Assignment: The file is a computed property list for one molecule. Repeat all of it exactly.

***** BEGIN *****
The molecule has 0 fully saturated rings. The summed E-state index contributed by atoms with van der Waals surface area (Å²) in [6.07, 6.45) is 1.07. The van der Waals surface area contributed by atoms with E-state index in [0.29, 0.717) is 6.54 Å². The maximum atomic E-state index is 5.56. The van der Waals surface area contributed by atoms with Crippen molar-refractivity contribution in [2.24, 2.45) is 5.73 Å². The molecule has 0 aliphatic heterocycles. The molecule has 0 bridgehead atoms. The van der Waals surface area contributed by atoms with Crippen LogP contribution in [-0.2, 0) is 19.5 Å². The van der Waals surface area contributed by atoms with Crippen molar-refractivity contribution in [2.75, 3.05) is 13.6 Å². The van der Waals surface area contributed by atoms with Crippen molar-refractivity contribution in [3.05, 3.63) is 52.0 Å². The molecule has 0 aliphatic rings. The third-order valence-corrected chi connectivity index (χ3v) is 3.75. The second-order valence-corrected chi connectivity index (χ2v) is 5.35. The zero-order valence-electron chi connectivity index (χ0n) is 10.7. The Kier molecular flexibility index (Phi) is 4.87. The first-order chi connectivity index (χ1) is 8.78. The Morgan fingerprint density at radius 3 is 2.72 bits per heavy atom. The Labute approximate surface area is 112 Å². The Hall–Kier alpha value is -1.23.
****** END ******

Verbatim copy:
The molecule has 0 fully saturated rings. The summed E-state index contributed by atoms with van der Waals surface area (Å²) in [6.07, 6.45) is 1.07. The van der Waals surface area contributed by atoms with E-state index in [0.29, 0.717) is 6.54 Å². The maximum atomic E-state index is 5.56. The van der Waals surface area contributed by atoms with Crippen molar-refractivity contribution in [2.24, 2.45) is 5.73 Å². The molecule has 0 aliphatic heterocycles. The molecule has 0 bridgehead atoms. The van der Waals surface area contributed by atoms with Crippen LogP contribution in [-0.2, 0) is 19.5 Å². The van der Waals surface area contributed by atoms with Crippen molar-refractivity contribution in [2.75, 3.05) is 13.6 Å². The van der Waals surface area contributed by atoms with Crippen molar-refractivity contribution in [3.05, 3.63) is 52.0 Å². The molecule has 0 aliphatic rings. The third-order valence-corrected chi connectivity index (χ3v) is 3.75. The second-order valence-corrected chi connectivity index (χ2v) is 5.35. The zero-order valence-electron chi connectivity index (χ0n) is 10.7. The Kier molecular flexibility index (Phi) is 4.87. The first-order chi connectivity index (χ1) is 8.78. The Morgan fingerprint density at radius 3 is 2.72 bits per heavy atom. The Labute approximate surface area is 112 Å². The Hall–Kier alpha value is -1.23.